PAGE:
Zélie Guerin was born into a military family in 1831 in France. She originally wanted to join a a monastery, but was unsuccessful, due to health issues. She turned to lace making, and become one of Alencon’s most talented lace makers.
Zélie met Louis Martin, a watchmaker, in Alencon, and on July 13, 1858, the two married. Within the next 15 years, Zelie and Martin had seven girls and two boys. Within three years, though, Zélie’s two baby boys, a five-year-old girl, and a six-and-a-half-week-old infant girl, died. Their five living daughters, Marie, Pauline, Leonie, Celine, and Marie-Francoise-Therese, became religious sisters. A century later people would come to know their youngest child as St. Therese of Lisieux, the “Little Flower.”
In a letter to her sister-in-law who had lost an infant son, Zélie wrote, “When I closed the eyes of my dear little children and buried them, I felt sorrow through and through … People said to me, ‘It would have been better never to have had them.’ I couldn’t stand such language. My children were not lost forever; life is short and full of miseries, and we shall find our little ones again up above.”
Zélie once said that, “Above all, during the months immediately preceding the birth of her child, the mother should keep close to God, of whom the infant she bears within her is the image, the handiwork, the gift and the child. She should be for her offspring, as it were, a temple, a sanctuary, an altar, a tabernacle. In short, her life should be, so to speak, the life of a living sacrament, a sacrament in act, burying herself in the bosom of that God who has so truly instituted it and hallowed it, so that there she may draw that energy, that enlightening, that natural and supernatural beauty which He wills, and wills precisely by her means, to impart to the child she bears and to be born of her.”
In 1877, Zélie died of breast cancer. She and her husband, Louis were canonized in 2015. Her feast day is July 12.
St. Gianna Beretta Molla
St. Gianna Beretta Molla, born in 1922 in Italy, was an Italian physician, wife and mother. She was known for choosing a medical procedure to treat a uterine tumor that would minimize risk to the life of her unborn child, Gianna Emanuela. Gianna died in 1962, a week after giving birth.
Gianna dedicated herself to studies during the years of her secondary and university education, while also involved in apostolic service through Catholic Action and charitable work as a member of the St. Vincent de Paul Society. After earning degrees in medicine and surgery from the University of Pavia in 1949, she opened a medical clinic in Mesero (near Magenta) in 1950. She specialized in pediatrics at the University of Milan in 1952 and thereafter gave special attention to mothers, babies, the elderly and poor.
She became engaged to Pietro Molla and they were married in 1955 at the Basilica of St. Martin in Magenta. In their Ponte Nuovo home, Gianna gave birth to three of their children — Pierluigi, Maria Zita and Laura. While she was pregnant with her fourth child, a painful fibroma developed in her uterus. She chose a procedure that would not place her unborn child’s life at risk. She said, “If you must decide between me and the child, do not hesitate: choose the child — I insist on it. Save him.”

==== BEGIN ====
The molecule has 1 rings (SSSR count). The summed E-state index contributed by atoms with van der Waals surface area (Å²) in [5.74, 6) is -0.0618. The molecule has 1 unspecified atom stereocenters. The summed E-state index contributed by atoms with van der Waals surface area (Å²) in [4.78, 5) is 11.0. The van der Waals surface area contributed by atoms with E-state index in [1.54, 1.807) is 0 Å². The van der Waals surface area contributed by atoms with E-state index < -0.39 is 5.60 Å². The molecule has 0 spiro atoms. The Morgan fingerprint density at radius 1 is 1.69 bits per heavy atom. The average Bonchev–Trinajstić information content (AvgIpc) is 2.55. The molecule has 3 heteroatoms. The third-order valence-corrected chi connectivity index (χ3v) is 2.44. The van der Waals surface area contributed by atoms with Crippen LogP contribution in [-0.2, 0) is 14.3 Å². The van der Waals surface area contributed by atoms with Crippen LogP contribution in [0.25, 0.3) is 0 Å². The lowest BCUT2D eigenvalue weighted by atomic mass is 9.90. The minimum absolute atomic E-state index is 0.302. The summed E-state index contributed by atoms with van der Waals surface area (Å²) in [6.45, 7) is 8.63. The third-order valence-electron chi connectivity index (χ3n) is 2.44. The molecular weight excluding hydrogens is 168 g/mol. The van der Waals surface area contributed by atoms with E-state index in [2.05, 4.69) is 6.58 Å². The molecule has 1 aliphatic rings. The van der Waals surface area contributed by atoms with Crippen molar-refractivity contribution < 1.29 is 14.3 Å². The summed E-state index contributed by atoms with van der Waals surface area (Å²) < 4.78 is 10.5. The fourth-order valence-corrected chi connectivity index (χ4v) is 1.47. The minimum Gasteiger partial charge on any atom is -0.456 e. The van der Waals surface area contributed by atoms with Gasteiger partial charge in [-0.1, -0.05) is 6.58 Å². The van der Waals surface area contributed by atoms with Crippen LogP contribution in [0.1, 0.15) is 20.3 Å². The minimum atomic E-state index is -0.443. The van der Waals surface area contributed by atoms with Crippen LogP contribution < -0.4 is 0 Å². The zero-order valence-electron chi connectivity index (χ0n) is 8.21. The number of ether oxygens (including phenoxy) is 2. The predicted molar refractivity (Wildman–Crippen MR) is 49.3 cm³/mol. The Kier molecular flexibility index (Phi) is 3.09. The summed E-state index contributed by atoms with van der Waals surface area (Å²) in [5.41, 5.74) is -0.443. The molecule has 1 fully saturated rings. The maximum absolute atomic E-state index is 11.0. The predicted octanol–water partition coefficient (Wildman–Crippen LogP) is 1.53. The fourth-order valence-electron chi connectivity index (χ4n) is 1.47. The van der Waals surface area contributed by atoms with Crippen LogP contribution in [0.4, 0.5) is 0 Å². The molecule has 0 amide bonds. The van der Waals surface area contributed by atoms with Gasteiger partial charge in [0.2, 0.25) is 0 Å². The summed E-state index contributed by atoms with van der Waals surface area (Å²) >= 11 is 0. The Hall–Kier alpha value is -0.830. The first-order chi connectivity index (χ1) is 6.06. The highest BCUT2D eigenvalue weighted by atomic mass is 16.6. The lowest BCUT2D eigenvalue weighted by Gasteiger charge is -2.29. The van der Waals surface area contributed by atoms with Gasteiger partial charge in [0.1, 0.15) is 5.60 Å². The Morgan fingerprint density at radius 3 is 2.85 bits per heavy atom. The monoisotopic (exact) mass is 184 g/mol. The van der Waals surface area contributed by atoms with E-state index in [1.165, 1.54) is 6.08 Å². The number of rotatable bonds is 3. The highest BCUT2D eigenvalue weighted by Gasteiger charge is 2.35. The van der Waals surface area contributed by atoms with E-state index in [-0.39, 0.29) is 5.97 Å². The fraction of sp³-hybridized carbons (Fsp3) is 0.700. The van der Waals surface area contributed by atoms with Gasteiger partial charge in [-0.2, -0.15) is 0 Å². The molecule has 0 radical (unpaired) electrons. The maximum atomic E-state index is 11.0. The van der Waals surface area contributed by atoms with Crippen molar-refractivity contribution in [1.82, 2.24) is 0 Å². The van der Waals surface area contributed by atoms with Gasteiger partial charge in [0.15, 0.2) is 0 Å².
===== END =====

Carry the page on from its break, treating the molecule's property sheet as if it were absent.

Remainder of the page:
On April 28, 1962, she died at home of septic peritonitis after giving birth to daughter Gianna Emanuela at San Gerardo Hospital a week before. She was canonized in 2004 and is known as a patroness for couples experiencing infertility. Her feast day is April 28.
>> Pope John Paul II's Letter to Women
Thank you, women who are mothers! You have sheltered human beings within yourselves in a unique experience of joy and travail. This experience makes you become God’s own smile upon the newborn child, the one who guides your child’s first steps, who helps it to grow, and who is the anchor as the child makes its way along the journey of life.
“Thank you, women who are wives! You irrevocably join your future to that of your husbands, in a relationship of mutual giving, at the service of love and life.
Thank you, women who are daughters and women who are sisters! Into the heart of the family, and then of all society, you bring the richness of your sensitivity, your intuitiveness, your generosity and fidelity.
Thank you, women who work! You are present and active in every area of life — social, economic, cultural, artistic and political. In this way you make an indispensable contribution to the growth of a culture which unites reason and feeling, to a model of life ever open to the sense of “mystery,” to the establishment of economic and political structures ever more worthy of humanity.
Thank you, consecrated women! Following the example of the greatest of women, the Mother of Jesus Christ, the Incarnate Word, you open yourselves with obedience and fidelity to the gift of God’s love. You help the Church and all mankind to experience a “spousal” relationship to God, one which magnificently expresses the fellowship which God wishes to establish with his creatures.
Thank you, every woman, for the simple fact of being a woman! Through the insight which is so much a part of your womanhood you enrich the world’s understanding and help to make human relations more honest and authentic.”
Pope John Paul II, Letter to Women
To read the full letter, see www.vatican.va/content/john-paul-ii/en/letters/1995/documents/hf_jp-ii_let_29061995_women.html.